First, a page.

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Vaccine Safety/Adverse Events

                     Support Center

Vaccine Reactions

Vaccines are prescription medications. Like any medication, they can cause reactions in some people.

What kind of reactions can occur after I get a vaccine?

Reactions from vaccines can range from mild, typical symptoms, such as swelling and tenderness at the injection site to more serious reactions, such as difficulty breathing. We continue to learn about these reactions as the field of immunology evolves.

Adverse EventsSometimes the terms "side effect" and "adverse event" are used interchangeably; however, there is a difference between these two terms.

What is a side effect?

Side effects are mild. They go away on their own or with over-the-counter pain and fever reducers.

Some people may have:

  • itching, burning, redness or swelling at the site where the vaccine was given
  • muscle aches, headache, fatigue, fever, body and/or joint aches.

Side effects usually last fewer than 7 days.

What is an adverse event?

Vaccine adverse events are defined as new onset symptoms or illness that:

  • appear within the first few days or weeks after receiving one or more immunizations;
  • have no apparent explanation;
  • impact quality of life, such as:
    • loss of work time or ability to perform usual activities.
    • hospitalization/quarters or emergency/unscheduled medical visits
  • last for more than a few days and/or do not respond to over-the-counter medication.

What should I do if I have a reaction to a vaccine?

Generally, for mild and expected side effects, taking an over-the-counter pain reliever/fever reducer is sufficient. If these problems last for more than a 7 days or get worse, contact your healthcare provider.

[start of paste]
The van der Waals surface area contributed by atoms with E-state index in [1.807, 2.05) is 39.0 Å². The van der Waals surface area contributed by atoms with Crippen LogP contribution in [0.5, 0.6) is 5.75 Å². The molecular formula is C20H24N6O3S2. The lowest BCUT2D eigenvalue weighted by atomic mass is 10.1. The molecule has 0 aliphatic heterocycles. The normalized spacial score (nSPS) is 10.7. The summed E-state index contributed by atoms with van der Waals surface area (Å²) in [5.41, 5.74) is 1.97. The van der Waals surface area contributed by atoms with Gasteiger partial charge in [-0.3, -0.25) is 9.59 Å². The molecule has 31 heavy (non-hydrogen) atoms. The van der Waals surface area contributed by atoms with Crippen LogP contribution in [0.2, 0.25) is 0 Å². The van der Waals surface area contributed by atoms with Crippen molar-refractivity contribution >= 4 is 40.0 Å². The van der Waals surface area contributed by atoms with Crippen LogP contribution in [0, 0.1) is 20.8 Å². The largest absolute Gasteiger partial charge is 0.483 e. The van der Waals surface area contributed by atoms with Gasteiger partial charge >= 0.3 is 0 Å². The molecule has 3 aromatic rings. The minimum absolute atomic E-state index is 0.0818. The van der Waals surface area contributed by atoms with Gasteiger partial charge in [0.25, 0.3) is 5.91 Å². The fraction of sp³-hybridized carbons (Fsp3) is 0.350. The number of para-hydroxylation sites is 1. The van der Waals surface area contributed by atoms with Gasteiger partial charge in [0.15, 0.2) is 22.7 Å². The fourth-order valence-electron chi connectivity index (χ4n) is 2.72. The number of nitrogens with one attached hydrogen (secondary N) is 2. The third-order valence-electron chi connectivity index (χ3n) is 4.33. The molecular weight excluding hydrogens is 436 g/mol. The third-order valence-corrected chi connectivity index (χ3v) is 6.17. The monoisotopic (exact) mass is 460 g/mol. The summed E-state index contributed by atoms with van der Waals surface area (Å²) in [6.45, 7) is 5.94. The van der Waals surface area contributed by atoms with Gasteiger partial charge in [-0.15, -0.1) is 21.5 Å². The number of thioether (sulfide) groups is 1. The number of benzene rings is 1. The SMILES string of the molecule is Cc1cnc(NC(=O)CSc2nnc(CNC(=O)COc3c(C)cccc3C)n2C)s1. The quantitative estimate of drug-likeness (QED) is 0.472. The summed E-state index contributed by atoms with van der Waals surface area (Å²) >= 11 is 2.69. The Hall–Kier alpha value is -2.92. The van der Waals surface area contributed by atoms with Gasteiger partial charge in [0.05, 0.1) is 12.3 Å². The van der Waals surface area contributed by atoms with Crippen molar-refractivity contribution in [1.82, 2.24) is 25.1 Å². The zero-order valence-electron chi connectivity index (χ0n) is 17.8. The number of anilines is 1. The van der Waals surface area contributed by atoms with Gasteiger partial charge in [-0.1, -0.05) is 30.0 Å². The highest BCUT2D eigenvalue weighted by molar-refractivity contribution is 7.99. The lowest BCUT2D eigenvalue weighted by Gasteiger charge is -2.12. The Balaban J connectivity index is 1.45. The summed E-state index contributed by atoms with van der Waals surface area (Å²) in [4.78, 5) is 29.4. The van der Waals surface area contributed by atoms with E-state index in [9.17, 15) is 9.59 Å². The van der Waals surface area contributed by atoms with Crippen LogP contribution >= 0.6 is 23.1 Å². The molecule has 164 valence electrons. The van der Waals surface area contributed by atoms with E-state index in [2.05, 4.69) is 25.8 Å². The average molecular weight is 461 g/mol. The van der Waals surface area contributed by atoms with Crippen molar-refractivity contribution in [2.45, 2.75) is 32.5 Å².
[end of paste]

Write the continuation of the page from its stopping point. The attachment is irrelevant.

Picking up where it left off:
For more serious vaccine reactions, contact your healthcare provider.

If it is an emergency, such as chest pain or shortness of breath, go to the closest hospital.

You or your provider may also contact the Worldwide DHA Immunization Healthcare Support Center (1-877-438-8222) for assistance with documentation, management, and reporting of the vaccine reaction and for future vaccine recommendations and exemptions. 

You also may be interested in...

Safety evaluation of adenovirus type 4 and type 7 vaccine live, oral in military recruits

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7/27/2016

This study retrospectively evaluated possible adverse events related to adenovirus vaccination using data from the Armed Forces Health Surveillance Branch Defense Medical Surveillance System (DMSS) database.

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Adenovirus | Vaccine Safety/Adverse Events

Reactions to Vaccines

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Treatment of Reserve Component Members of the Military MTFs for Health Care Related to Immunization

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Ensuring Reserve Component Have Full Access to DoD Military Treatment Facilities for Treatment Evaluation of Adverse Events from DoD Directed Immunizations

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